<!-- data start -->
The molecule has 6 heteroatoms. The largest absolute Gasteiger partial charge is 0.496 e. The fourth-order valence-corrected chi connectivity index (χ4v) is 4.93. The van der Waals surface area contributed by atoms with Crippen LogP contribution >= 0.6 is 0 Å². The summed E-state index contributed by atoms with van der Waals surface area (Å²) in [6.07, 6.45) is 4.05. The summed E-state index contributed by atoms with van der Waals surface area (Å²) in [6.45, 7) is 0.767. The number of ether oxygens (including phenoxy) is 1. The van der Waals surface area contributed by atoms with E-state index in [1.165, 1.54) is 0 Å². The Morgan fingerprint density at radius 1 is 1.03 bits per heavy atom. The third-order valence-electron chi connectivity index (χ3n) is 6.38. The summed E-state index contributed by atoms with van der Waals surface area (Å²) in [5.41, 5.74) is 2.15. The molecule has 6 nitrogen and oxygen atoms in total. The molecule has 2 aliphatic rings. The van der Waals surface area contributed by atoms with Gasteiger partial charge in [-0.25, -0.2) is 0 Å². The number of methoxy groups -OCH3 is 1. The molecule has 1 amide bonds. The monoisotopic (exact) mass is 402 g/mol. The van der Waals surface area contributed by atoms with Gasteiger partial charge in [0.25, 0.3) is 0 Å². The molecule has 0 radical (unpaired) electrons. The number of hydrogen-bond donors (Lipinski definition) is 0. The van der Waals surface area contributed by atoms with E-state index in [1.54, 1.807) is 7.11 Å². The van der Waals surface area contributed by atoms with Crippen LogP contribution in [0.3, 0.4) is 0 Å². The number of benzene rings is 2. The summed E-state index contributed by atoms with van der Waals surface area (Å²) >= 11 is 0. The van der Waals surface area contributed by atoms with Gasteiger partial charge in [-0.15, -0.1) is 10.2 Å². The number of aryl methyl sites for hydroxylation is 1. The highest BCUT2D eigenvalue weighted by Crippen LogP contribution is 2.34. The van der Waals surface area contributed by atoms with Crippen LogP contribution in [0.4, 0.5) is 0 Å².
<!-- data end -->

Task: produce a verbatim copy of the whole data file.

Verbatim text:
The molecule has 6 heteroatoms. The largest absolute Gasteiger partial charge is 0.496 e. The fourth-order valence-corrected chi connectivity index (χ4v) is 4.93. The van der Waals surface area contributed by atoms with Crippen LogP contribution >= 0.6 is 0 Å². The summed E-state index contributed by atoms with van der Waals surface area (Å²) in [6.07, 6.45) is 4.05. The summed E-state index contributed by atoms with van der Waals surface area (Å²) in [6.45, 7) is 0.767. The number of ether oxygens (including phenoxy) is 1. The van der Waals surface area contributed by atoms with E-state index in [1.165, 1.54) is 0 Å². The Morgan fingerprint density at radius 1 is 1.03 bits per heavy atom. The third-order valence-electron chi connectivity index (χ3n) is 6.38. The summed E-state index contributed by atoms with van der Waals surface area (Å²) in [5.41, 5.74) is 2.15. The molecule has 6 nitrogen and oxygen atoms in total. The molecule has 2 aliphatic rings. The van der Waals surface area contributed by atoms with Gasteiger partial charge in [-0.25, -0.2) is 0 Å². The number of methoxy groups -OCH3 is 1. The molecule has 1 amide bonds. The monoisotopic (exact) mass is 402 g/mol. The van der Waals surface area contributed by atoms with Gasteiger partial charge in [0.25, 0.3) is 0 Å². The molecule has 0 radical (unpaired) electrons. The number of hydrogen-bond donors (Lipinski definition) is 0. The van der Waals surface area contributed by atoms with E-state index in [1.54, 1.807) is 7.11 Å². The van der Waals surface area contributed by atoms with Crippen LogP contribution in [0.3, 0.4) is 0 Å². The number of benzene rings is 2. The summed E-state index contributed by atoms with van der Waals surface area (Å²) >= 11 is 0. The van der Waals surface area contributed by atoms with Gasteiger partial charge in [-0.15, -0.1) is 10.2 Å². The number of aryl methyl sites for hydroxylation is 1. The highest BCUT2D eigenvalue weighted by Crippen LogP contribution is 2.34. The van der Waals surface area contributed by atoms with Crippen LogP contribution in [0.4, 0.5) is 0 Å².